I understand that the Minister gets out of this Article by saying that, although it appeared to be a grant of permanent retired pay, it was not really permanent retired pay. It is pointed out that although the word "temporary" was struck out of the Warrant the word "permanent" was not inserted. That may be right, although the ordinary person would think that when the word "temporary" was struck out, it was struck out for the purpose of showing that the pay was permanent. Assume that the Ministry of Pensions are right in saying that they are not bound by Article 4 because the retired pay was not expressed to be permanent, are they right in their claim that they have under the terms of the Warrant of 1914 power to reduce this retired pay. Are they right in saying that the Minister of Pensions has a discretion in the matter at all? The relevant Article of the Warrant of 1914 says that the Army Council may grant to officers holding temporary commissions retired pay if their unfitness is caused by military service, and they may grant it for such a period as may be determined. Then the Article goes on to provide: If it is certified by the Regulated Medical Authority"— And the Regulated Medical Authority is defined as a Medical Board: that the disability does not seriously affect the officer's capacity for earning his living in civil life, the grant of retired pay shall be at the discretion of the Army Council. I agree that the Ministry of Pensions has succeeded to the position of the Army Council in this matter, and, therefore, if the Regulated Medical Authority gives a certificate that the officer's capacity for earning his living in civil life is not seriously affected, that then, but only in that case, the Minister has a discretion. I hope I am making my point clear to the Minister, because I do not think he has appreciated the point. The Army Council had a discretion if there was a certificate by a medical board, but in no other case had it any discretion at all. And in all the cases brought to my notice there has been no medical board on the officers at all. The Minister claims to exercise unfettered discretion in the matter and has cut down the grant of retired pay. When it is suggested that this is beyond the powers of the Minister he replies that he is advised by his legal advisers that he has this power. I do not, of course, suggest that the legal advisers of the Minister are not persons of the greatest competency and, of course, they have a most intimate knowledge of the Regulations relating to pensions and grants. But at the same time one can hardly expect pensioners who are affected by this decision of the Minister to have the same confidence in these legal advisers. It is quite possible that the Ministry of Pensions took this view originally, and having once taken this view are rather reluctant to change it. The Minister may say to me, "If my action is illegal in cutting down this retired pay, why do not the pensioners bring a Petition of Right and seek to recover the arrears?" I do not think that is a good answer. It is not a good answer to say that these persons, who claim that their retired pay has been cut down contrary to law, should be expected, in view of their financial position and the financial position of the Ministry, to embark upon litigation with the Ministry.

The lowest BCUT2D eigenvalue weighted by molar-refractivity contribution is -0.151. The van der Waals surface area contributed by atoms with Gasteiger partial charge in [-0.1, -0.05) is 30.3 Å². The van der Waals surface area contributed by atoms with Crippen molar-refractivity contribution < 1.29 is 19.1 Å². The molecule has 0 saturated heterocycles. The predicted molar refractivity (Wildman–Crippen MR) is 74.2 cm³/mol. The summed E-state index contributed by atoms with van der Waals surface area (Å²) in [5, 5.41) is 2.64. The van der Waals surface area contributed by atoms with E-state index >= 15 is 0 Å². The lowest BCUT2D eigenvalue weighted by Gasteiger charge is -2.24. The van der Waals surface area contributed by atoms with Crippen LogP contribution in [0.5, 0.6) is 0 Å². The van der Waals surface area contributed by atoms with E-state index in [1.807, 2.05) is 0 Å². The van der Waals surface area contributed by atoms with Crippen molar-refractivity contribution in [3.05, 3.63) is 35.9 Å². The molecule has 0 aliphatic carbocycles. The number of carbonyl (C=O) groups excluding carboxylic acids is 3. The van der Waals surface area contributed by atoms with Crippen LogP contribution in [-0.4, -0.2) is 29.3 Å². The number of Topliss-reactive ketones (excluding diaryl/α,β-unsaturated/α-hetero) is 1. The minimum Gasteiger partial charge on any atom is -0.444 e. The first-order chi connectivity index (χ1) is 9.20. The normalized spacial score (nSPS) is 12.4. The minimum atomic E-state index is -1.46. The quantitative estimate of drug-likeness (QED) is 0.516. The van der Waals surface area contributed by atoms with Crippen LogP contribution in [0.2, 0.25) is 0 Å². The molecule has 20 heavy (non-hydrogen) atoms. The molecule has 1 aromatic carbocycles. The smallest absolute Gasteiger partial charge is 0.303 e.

May I make a suggestion to the right hon. Gentleman which I hope he will seriously consider? It is this, that he should submit a case for the opinion of the Law Officers of the Crown, the Attorney-General and the Solicitor-General. If he will submit a case to them and take their opinion, and if they advise that the action which he has taken in this matter is in accordance with the law, then I can say that a large number of persons who at present feel dissatisfied will be satisfied. We shall be quite satisfied if the Attorney-General and the Solicitor-General say that the action of the Minister is in accordance with the law. If he will not take that course, but insists upon relying on the advice of the legal advisers to the Ministry, he must not expect the pensioners to be satisfied that they have received justice in this matter. It is of the greatest importance that these pensioners should feel that they are getting justice, and it is not right that they should be under the impression that the Minister is depriving them of a right to which they are entitled under the Warrant of 1914.